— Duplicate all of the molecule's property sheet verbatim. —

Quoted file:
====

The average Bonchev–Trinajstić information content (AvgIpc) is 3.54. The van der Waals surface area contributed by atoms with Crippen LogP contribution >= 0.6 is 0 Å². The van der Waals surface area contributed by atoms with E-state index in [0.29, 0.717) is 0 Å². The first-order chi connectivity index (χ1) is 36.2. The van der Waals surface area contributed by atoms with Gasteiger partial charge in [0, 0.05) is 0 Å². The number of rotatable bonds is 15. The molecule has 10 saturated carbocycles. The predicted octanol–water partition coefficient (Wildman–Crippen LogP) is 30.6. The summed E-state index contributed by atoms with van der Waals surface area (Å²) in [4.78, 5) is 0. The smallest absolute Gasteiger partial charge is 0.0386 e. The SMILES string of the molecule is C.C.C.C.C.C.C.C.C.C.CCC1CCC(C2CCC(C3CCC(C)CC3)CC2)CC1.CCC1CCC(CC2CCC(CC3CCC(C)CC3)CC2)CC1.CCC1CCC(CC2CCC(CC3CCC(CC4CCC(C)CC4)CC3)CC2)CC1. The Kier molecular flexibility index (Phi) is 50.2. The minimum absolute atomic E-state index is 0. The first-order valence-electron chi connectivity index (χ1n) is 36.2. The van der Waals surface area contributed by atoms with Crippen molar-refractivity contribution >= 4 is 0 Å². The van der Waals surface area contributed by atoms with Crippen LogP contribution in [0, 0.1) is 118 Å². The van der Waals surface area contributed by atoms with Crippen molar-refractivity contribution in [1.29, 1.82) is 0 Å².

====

The average Bonchev–Trinajstić information content (AvgIpc) is 3.54. The van der Waals surface area contributed by atoms with Crippen LogP contribution >= 0.6 is 0 Å². The van der Waals surface area contributed by atoms with E-state index in [0.29, 0.717) is 0 Å². The first-order chi connectivity index (χ1) is 36.2. The van der Waals surface area contributed by atoms with Gasteiger partial charge in [0, 0.05) is 0 Å². The number of rotatable bonds is 15. The molecule has 10 saturated carbocycles. The predicted octanol–water partition coefficient (Wildman–Crippen LogP) is 30.6. The summed E-state index contributed by atoms with van der Waals surface area (Å²) in [4.78, 5) is 0. The smallest absolute Gasteiger partial charge is 0.0386 e. The SMILES string of the molecule is C.C.C.C.C.C.C.C.C.C.CCC1CCC(C2CCC(C3CCC(C)CC3)CC2)CC1.CCC1CCC(CC2CCC(CC3CCC(C)CC3)CC2)CC1.CCC1CCC(CC2CCC(CC3CCC(CC4CCC(C)CC4)CC3)CC2)CC1. The Kier molecular flexibility index (Phi) is 50.2. The minimum absolute atomic E-state index is 0. The first-order valence-electron chi connectivity index (χ1n) is 36.2. The van der Waals surface area contributed by atoms with Crippen molar-refractivity contribution >= 4 is 0 Å². The van der Waals surface area contributed by atoms with Crippen LogP contribution in [0, 0.1) is 118 Å². The van der Waals surface area contributed by atoms with Crippen molar-refractivity contribution in [1.29, 1.82) is 0 Å².